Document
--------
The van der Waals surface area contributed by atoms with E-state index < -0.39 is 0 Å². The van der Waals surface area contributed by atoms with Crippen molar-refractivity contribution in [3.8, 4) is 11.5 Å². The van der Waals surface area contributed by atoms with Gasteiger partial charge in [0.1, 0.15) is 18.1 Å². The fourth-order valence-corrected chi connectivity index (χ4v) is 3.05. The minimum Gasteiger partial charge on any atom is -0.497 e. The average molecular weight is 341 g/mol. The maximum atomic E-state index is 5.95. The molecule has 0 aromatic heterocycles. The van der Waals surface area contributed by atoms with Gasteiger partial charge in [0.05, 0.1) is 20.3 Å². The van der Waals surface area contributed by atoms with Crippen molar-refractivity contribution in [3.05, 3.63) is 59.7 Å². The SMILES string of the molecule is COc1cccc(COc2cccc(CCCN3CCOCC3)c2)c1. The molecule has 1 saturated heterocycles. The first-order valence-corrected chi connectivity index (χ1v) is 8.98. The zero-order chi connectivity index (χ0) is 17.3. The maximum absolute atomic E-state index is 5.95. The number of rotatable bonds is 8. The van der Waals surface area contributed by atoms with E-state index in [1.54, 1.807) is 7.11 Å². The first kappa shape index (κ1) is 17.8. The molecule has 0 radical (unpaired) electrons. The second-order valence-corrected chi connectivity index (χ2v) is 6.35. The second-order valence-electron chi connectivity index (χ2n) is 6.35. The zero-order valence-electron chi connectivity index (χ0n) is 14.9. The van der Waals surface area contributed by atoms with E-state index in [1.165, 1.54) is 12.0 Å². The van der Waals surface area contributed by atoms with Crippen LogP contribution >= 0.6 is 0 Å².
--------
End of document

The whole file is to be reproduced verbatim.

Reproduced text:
The van der Waals surface area contributed by atoms with E-state index < -0.39 is 0 Å². The van der Waals surface area contributed by atoms with Crippen molar-refractivity contribution in [3.8, 4) is 11.5 Å². The van der Waals surface area contributed by atoms with Gasteiger partial charge in [0.1, 0.15) is 18.1 Å². The fourth-order valence-corrected chi connectivity index (χ4v) is 3.05. The minimum Gasteiger partial charge on any atom is -0.497 e. The average molecular weight is 341 g/mol. The maximum atomic E-state index is 5.95. The molecule has 0 aromatic heterocycles. The van der Waals surface area contributed by atoms with Gasteiger partial charge in [0.05, 0.1) is 20.3 Å². The van der Waals surface area contributed by atoms with Crippen molar-refractivity contribution in [3.05, 3.63) is 59.7 Å². The SMILES string of the molecule is COc1cccc(COc2cccc(CCCN3CCOCC3)c2)c1. The molecule has 1 saturated heterocycles. The first-order valence-corrected chi connectivity index (χ1v) is 8.98. The zero-order chi connectivity index (χ0) is 17.3. The maximum absolute atomic E-state index is 5.95. The number of rotatable bonds is 8. The van der Waals surface area contributed by atoms with E-state index in [1.54, 1.807) is 7.11 Å². The first kappa shape index (κ1) is 17.8. The molecule has 0 radical (unpaired) electrons. The second-order valence-corrected chi connectivity index (χ2v) is 6.35. The second-order valence-electron chi connectivity index (χ2n) is 6.35. The zero-order valence-electron chi connectivity index (χ0n) is 14.9. The van der Waals surface area contributed by atoms with E-state index in [1.165, 1.54) is 12.0 Å². The van der Waals surface area contributed by atoms with Crippen LogP contribution >= 0.6 is 0 Å².